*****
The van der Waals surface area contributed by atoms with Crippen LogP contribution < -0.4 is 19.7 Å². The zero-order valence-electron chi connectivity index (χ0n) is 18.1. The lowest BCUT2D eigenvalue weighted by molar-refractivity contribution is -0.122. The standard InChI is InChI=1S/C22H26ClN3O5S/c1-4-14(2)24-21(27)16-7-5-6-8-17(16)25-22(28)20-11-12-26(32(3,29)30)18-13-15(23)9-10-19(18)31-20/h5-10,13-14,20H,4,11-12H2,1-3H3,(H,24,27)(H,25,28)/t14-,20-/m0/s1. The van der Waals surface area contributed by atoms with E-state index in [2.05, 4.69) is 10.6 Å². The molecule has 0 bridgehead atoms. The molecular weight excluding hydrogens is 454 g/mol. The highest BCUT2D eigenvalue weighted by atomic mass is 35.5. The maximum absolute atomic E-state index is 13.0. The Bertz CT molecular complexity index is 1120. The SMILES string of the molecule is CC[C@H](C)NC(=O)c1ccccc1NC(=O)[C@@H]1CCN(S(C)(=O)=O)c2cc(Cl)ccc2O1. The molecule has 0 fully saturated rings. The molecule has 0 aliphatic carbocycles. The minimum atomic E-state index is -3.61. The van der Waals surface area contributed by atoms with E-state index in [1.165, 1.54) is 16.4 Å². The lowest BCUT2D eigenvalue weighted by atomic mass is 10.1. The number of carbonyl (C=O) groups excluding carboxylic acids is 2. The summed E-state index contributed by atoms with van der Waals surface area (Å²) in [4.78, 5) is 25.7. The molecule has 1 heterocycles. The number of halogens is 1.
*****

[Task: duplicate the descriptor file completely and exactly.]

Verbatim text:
The van der Waals surface area contributed by atoms with Crippen LogP contribution < -0.4 is 19.7 Å². The zero-order valence-electron chi connectivity index (χ0n) is 18.1. The lowest BCUT2D eigenvalue weighted by molar-refractivity contribution is -0.122. The standard InChI is InChI=1S/C22H26ClN3O5S/c1-4-14(2)24-21(27)16-7-5-6-8-17(16)25-22(28)20-11-12-26(32(3,29)30)18-13-15(23)9-10-19(18)31-20/h5-10,13-14,20H,4,11-12H2,1-3H3,(H,24,27)(H,25,28)/t14-,20-/m0/s1. The van der Waals surface area contributed by atoms with E-state index in [2.05, 4.69) is 10.6 Å². The molecule has 0 bridgehead atoms. The molecular weight excluding hydrogens is 454 g/mol. The highest BCUT2D eigenvalue weighted by atomic mass is 35.5. The maximum absolute atomic E-state index is 13.0. The Bertz CT molecular complexity index is 1120. The SMILES string of the molecule is CC[C@H](C)NC(=O)c1ccccc1NC(=O)[C@@H]1CCN(S(C)(=O)=O)c2cc(Cl)ccc2O1. The molecule has 0 fully saturated rings. The molecule has 0 aliphatic carbocycles. The minimum atomic E-state index is -3.61. The van der Waals surface area contributed by atoms with E-state index in [1.165, 1.54) is 16.4 Å². The lowest BCUT2D eigenvalue weighted by atomic mass is 10.1. The number of carbonyl (C=O) groups excluding carboxylic acids is 2. The summed E-state index contributed by atoms with van der Waals surface area (Å²) in [4.78, 5) is 25.7. The molecule has 1 heterocycles. The number of halogens is 1.